Abdulrazak Gurnah: Desertion
The story starts in 1899 with Hassanali, who has recently taken over the task of opening up the mosque in the morning in a small town in Zanzibar. However, before he gets to the mosque, he finds a man collapsed in a heap in the square. He takes him home, with some help. The man is Martin Pearce and though bruised and dehydrated, he is not hurt nor ill and soon recovers. Pearce had been on a hunting expedition but got sick of all the killing and left the expedition with three Somali guides given to him by his host who, according to the host, were thoroughly reliable. However, they turned on him and robbed him but did not kill him, rather leaving him to die. He managed to drag himself to safety. He is looked after by the local District Officer, whom he befriends, along with the only other Englishman there, a planter called Burton. Pearce goes to thank Hassanali and his family for looking after him and also explores the town, as he speaks some Arabic. It is at Hassanali’s that he meets Rehana, Hassanali’s sister. Rehana has been married but her husband left her and divorced her. At twenty-two, she is considered rather old to marry. Pearce and Rehana start an affair which, of course, is completely contrary to Islamic law, so they move out to Mombasa, where they live together but when Rehana gets pregnant, Pearce gives her some money and goes back to England. Much of this we only learn later.
The next part of the book jumps to the 1950s. We eventually learn that the narrator is Rashid, younger brother of Amin and presumably based, at least in part, on Gurnah himself. Rashid will eventually get a scholarship and come to England, where he will write the story. In the meantime, Amin, the quiet older brother, starts an affair with Jamila. Jamila is a client of Amin’s sister, Farida, who makes dresses. She is divorced and though she lives with her parents, she has a separate flat and a separate entrance to the flat. Even in that period such an affair is not acceptable. We gradually learn, as we had suspected, that Jamila is Rehana’s grand-daughter and when Amin’s parents learn about the affair, they use this as a criticism of Jamila. Meanwhile Rashid goes off to England (never to return) and he picks up much of the story from letters from Amin. The relationship is broken off and it seems that Jamila has an affair with a minister. After independence, everything goes wrong, with people killed and economic chaos and Jamila disappears. We learn of the death of the mother and other local events. Rashid meanwhile meets Grace and then loses Grace but later meets Barbara when he tells the story of Pearce and Rehana and it seems that Barbara is the grand-daughter of the District Officer who looked after Pearce and who later became friends with Pearce back in England. At this point the story peters out, except that Rashid and Barbara seem to get together and Amin, who has problems with his eyes, may come to England.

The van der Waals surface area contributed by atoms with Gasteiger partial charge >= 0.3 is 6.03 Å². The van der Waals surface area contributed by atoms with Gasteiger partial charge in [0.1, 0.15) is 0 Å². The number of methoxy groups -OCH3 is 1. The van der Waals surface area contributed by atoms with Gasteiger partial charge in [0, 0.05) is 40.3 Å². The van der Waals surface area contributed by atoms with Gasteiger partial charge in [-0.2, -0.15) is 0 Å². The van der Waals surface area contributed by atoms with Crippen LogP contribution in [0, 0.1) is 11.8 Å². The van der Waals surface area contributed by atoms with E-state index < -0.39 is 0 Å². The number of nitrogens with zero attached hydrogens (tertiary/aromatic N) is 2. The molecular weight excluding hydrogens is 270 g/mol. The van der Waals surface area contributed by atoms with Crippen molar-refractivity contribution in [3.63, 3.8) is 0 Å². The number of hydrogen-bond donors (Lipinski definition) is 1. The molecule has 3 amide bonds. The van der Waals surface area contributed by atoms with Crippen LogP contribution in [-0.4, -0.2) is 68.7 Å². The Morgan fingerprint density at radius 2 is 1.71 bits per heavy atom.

It is a fascinating story, though somewhat bitty. Rashid’s own story in London seems limited and almost pointless. It certainly has little relevance to the main story, except for his meeting Barbara, which occurs almost at the end. Similarly, we learn little of the Pearce-Rehana affair, except from afar, and we certainly learn little about their relationship in Mombasa, except for a brief story told second hand by Jamila. Nevertheless, the cultural differences and how the sins of the grandmother are passed down through the generations does make for an interesting story and Gurnah certainly gives us a very vivid picture of the cultural background.
First published by Pantheon Books in 2005